Around 1 in 5 people diagnosed with cancer in the UK take part in a clinical trial.
A trial looking at pazopanib for transitional cell urothelial tract cancer (PLUTO)
We know that this is an especially worrying time for people with cancer and their family and friends. We have separate information about coronavirus and cancer. Please read that information alongside this page. We will update that information as guidance changes.
This trial looked at pazopanib for transitional cell cancer of the urinary tract that either hadn’t gone away or came back after treatment with chemotherapy. The urinary tract includes the:
- centre of the kidney (renal pelvis)
- tube that takes urine from the kidney to the bladder (ureter)
- tube that drains urine from the bladder and out of the body (urethra)
Cancer Research UK supported this trial.
More about this trial
The lining of the urinary tract is called the urothelium. It is made up of cells called transitional cells. Cancer that starts in these cells is called transitional cell cancer of the urothelial tract.
Paclitaxel is used to treat cancer of the urothelial tract that has either not gone away or that has come back after treatment. But unfortunately it doesn’t always work very well.
Pazopanib can help people with kidney cancer and researchers wanted to find out if it can help people with urothelial cancer.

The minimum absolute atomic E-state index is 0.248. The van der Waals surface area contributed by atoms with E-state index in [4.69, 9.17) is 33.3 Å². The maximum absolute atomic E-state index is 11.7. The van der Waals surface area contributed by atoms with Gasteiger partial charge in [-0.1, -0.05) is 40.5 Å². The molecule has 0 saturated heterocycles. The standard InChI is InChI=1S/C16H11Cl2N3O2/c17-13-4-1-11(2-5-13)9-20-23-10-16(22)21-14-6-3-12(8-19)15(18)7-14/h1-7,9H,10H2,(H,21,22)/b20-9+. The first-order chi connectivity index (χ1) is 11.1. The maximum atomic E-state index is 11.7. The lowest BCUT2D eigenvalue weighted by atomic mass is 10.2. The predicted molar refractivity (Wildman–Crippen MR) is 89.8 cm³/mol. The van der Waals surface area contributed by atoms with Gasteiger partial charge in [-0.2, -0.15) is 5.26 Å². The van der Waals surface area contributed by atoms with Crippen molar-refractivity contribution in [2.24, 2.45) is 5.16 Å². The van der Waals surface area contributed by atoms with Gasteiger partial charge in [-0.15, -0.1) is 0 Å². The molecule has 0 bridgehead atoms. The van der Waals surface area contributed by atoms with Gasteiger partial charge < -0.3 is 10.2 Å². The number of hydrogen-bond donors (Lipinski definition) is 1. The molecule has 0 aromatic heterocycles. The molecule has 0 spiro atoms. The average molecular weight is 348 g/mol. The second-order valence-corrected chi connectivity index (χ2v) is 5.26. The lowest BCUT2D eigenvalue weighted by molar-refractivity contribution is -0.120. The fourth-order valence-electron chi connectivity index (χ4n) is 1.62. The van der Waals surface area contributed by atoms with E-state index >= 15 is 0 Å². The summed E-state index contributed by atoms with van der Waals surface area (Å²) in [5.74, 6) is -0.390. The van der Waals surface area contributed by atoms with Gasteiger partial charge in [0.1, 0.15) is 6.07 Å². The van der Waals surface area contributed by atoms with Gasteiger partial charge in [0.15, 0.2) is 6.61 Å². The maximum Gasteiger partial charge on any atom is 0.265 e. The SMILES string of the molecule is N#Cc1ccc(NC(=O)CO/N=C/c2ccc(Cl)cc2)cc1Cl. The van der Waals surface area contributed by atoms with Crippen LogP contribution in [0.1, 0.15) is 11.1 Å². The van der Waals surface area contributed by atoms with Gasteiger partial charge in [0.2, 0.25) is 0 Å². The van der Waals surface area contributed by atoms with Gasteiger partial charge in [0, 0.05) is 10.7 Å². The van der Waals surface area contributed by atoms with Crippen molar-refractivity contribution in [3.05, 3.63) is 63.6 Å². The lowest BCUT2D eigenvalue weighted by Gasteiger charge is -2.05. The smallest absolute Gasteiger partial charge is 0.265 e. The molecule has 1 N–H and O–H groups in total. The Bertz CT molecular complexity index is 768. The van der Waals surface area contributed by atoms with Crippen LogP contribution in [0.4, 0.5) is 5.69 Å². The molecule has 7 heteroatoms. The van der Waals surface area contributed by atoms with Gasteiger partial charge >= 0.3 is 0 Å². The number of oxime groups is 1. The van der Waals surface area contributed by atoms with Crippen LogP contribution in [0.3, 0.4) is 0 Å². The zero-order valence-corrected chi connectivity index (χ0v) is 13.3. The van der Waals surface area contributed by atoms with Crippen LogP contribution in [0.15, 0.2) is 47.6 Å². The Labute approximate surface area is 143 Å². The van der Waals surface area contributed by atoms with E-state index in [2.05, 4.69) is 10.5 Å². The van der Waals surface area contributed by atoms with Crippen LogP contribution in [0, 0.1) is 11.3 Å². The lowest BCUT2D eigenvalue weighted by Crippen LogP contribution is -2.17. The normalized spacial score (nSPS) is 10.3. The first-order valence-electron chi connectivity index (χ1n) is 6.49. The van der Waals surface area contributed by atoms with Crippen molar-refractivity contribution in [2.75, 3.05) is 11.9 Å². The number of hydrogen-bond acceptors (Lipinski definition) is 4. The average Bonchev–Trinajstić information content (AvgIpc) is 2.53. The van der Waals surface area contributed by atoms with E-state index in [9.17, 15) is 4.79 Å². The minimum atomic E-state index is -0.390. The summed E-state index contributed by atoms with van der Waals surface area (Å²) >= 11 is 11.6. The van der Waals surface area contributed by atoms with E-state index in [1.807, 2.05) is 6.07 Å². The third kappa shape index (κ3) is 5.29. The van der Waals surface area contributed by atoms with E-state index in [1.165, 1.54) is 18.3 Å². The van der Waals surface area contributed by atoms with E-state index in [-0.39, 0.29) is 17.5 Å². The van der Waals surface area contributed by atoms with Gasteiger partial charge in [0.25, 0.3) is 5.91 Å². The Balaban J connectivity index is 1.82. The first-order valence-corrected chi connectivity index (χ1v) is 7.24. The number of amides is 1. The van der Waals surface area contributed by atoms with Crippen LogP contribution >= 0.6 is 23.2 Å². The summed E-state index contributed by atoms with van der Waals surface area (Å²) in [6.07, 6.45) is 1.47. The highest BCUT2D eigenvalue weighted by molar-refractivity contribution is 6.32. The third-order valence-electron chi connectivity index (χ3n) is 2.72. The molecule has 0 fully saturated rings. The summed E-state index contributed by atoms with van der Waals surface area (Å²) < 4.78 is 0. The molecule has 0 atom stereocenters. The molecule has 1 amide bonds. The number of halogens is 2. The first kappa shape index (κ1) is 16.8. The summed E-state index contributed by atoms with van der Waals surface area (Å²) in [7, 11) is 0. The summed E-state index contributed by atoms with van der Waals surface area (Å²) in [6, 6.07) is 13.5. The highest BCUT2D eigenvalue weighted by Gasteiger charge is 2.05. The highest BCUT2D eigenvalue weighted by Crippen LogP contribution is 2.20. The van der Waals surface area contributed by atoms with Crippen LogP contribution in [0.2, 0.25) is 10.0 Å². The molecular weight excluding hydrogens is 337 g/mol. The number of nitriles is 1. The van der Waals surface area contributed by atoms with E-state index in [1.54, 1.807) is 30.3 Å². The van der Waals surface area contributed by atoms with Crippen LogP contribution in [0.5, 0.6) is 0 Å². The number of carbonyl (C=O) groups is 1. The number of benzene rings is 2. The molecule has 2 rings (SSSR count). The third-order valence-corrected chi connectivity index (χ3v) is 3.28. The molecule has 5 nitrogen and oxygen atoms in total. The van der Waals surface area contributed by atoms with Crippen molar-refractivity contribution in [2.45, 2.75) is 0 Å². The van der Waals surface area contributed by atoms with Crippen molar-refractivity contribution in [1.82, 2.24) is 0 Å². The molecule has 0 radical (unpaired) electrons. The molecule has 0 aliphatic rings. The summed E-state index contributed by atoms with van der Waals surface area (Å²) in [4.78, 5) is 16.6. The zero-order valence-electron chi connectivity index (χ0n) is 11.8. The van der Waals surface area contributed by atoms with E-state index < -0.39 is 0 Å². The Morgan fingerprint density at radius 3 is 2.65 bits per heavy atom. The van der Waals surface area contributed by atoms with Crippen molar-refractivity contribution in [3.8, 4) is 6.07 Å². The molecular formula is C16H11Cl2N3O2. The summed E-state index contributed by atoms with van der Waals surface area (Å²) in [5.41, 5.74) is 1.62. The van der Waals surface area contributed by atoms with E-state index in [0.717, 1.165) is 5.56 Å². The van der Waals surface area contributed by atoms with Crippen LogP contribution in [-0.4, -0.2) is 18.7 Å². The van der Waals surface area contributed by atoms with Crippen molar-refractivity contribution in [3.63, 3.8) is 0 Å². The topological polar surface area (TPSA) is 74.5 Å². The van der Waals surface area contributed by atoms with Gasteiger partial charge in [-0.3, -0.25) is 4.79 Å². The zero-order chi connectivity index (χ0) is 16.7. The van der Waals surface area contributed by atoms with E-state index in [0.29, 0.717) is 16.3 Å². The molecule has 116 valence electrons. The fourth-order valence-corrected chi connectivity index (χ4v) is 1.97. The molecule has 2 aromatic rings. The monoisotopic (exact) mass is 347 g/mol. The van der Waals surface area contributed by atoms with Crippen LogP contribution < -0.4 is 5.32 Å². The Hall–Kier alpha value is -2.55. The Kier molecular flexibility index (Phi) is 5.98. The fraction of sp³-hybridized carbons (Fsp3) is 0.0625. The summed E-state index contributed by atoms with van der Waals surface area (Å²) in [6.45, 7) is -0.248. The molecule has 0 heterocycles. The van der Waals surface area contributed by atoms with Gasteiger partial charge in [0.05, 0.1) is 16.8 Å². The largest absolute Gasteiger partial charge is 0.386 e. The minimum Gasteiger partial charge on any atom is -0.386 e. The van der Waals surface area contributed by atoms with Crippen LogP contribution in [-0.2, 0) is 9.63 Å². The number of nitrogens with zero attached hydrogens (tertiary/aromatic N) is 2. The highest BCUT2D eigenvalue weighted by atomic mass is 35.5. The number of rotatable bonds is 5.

Pazopanib is a type of targeted cancer drug called a tyrosine kinase inhibitor (TKI for short). TKIs block tyrosine kinase a chemical messenger that sends messages telling cells to divide and grow. Blocking the effect of tyrosine kinase may stop cancer cells growing.
The aims of this study were to find out:
- if pazopanib was better than paclitaxel at treating urothelial cancer that has come back or hadn’t gone away
- more about the side effects
Summary of results
The trial team found that pazopanib didn’t work any better than paclitaxel for people with transitional urothelial tract cancer that has either come back or hadn’t gone away after chemotherapy.
- 66 people had pazopanib
- 65 people had paclitaxel
The average follow up of people in the trial was 18 months.
The team looked at the average length of time people lived after treatment. They found it was:
- just under 5 months for people who had pazopanib
- 8 months for people who had paclitaxel
They also looked at the average length of time people were free of any sign of cancer after treatment. They found it was just over:
- 3 months for people who had pazopanib
- 4 months for people who had paclitaxel
When the Independent
The trial team concluded that this trial finally shows that pazopanib by itself shouldn’t be used for everyone with transitional urothelial tract cancer. And different approaches with pazopanib or similar drugs shouldn’t be excluded.
Also a personalised approach to treatment using a substance in the body (biomarker) shouldn’t be disregarded.
We have based this summary on information from the research team. The information they sent us has been reviewed by independent specialists (
How to join a clinical trial
Dr Robert J Jones
Prof Thomas Powles
Cancer Research UK
Experimental Cancer Medicine Centre (ECMC)
NIHR Clinical Research Network: Cancer
University of Glasgow
NHS Greater Glasgow and Clyde
The Orchid Research Tissue Bank
This is Cancer Research UK trial number CRUKE/11/021